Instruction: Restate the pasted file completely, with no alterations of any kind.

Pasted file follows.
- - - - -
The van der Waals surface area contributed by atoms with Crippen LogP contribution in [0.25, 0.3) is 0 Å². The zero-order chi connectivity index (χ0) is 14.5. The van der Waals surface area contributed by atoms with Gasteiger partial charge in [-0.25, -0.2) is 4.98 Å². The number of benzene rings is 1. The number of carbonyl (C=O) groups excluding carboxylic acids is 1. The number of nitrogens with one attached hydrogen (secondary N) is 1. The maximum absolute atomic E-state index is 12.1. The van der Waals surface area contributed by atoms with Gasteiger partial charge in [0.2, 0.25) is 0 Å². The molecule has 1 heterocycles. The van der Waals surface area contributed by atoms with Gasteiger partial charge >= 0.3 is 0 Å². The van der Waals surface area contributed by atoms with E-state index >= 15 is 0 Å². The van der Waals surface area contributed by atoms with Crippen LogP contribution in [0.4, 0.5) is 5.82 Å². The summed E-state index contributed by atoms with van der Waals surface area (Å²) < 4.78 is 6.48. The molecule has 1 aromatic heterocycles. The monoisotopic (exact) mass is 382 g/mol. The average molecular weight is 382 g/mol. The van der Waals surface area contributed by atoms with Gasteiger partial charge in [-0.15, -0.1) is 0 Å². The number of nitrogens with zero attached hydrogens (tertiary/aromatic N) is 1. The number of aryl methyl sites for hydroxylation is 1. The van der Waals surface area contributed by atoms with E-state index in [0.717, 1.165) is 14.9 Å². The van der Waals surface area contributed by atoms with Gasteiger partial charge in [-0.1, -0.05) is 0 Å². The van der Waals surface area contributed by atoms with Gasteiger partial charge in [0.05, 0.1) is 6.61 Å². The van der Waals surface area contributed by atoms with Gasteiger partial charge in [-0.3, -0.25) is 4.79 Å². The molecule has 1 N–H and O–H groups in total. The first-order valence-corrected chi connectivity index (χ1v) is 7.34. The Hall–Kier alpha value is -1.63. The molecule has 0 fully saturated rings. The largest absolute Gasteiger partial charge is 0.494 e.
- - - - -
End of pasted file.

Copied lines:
The van der Waals surface area contributed by atoms with Crippen LogP contribution in [0.25, 0.3) is 0 Å². The zero-order chi connectivity index (χ0) is 14.5. The van der Waals surface area contributed by atoms with Gasteiger partial charge in [-0.25, -0.2) is 4.98 Å². The number of benzene rings is 1. The number of carbonyl (C=O) groups excluding carboxylic acids is 1. The number of nitrogens with one attached hydrogen (secondary N) is 1. The maximum absolute atomic E-state index is 12.1. The van der Waals surface area contributed by atoms with Gasteiger partial charge in [0.2, 0.25) is 0 Å². The molecule has 1 heterocycles. The van der Waals surface area contributed by atoms with Gasteiger partial charge >= 0.3 is 0 Å². The van der Waals surface area contributed by atoms with E-state index >= 15 is 0 Å². The van der Waals surface area contributed by atoms with Crippen LogP contribution in [0.4, 0.5) is 5.82 Å². The summed E-state index contributed by atoms with van der Waals surface area (Å²) < 4.78 is 6.48. The molecule has 1 aromatic heterocycles. The monoisotopic (exact) mass is 382 g/mol. The average molecular weight is 382 g/mol. The van der Waals surface area contributed by atoms with Gasteiger partial charge in [-0.15, -0.1) is 0 Å². The number of nitrogens with zero attached hydrogens (tertiary/aromatic N) is 1. The number of aryl methyl sites for hydroxylation is 1. The van der Waals surface area contributed by atoms with E-state index in [0.717, 1.165) is 14.9 Å². The van der Waals surface area contributed by atoms with Gasteiger partial charge in [-0.1, -0.05) is 0 Å². The van der Waals surface area contributed by atoms with Gasteiger partial charge in [0.05, 0.1) is 6.61 Å². The van der Waals surface area contributed by atoms with Gasteiger partial charge in [-0.3, -0.25) is 4.79 Å². The molecule has 1 N–H and O–H groups in total. The first-order valence-corrected chi connectivity index (χ1v) is 7.34. The Hall–Kier alpha value is -1.63. The molecule has 0 fully saturated rings. The largest absolute Gasteiger partial charge is 0.494 e.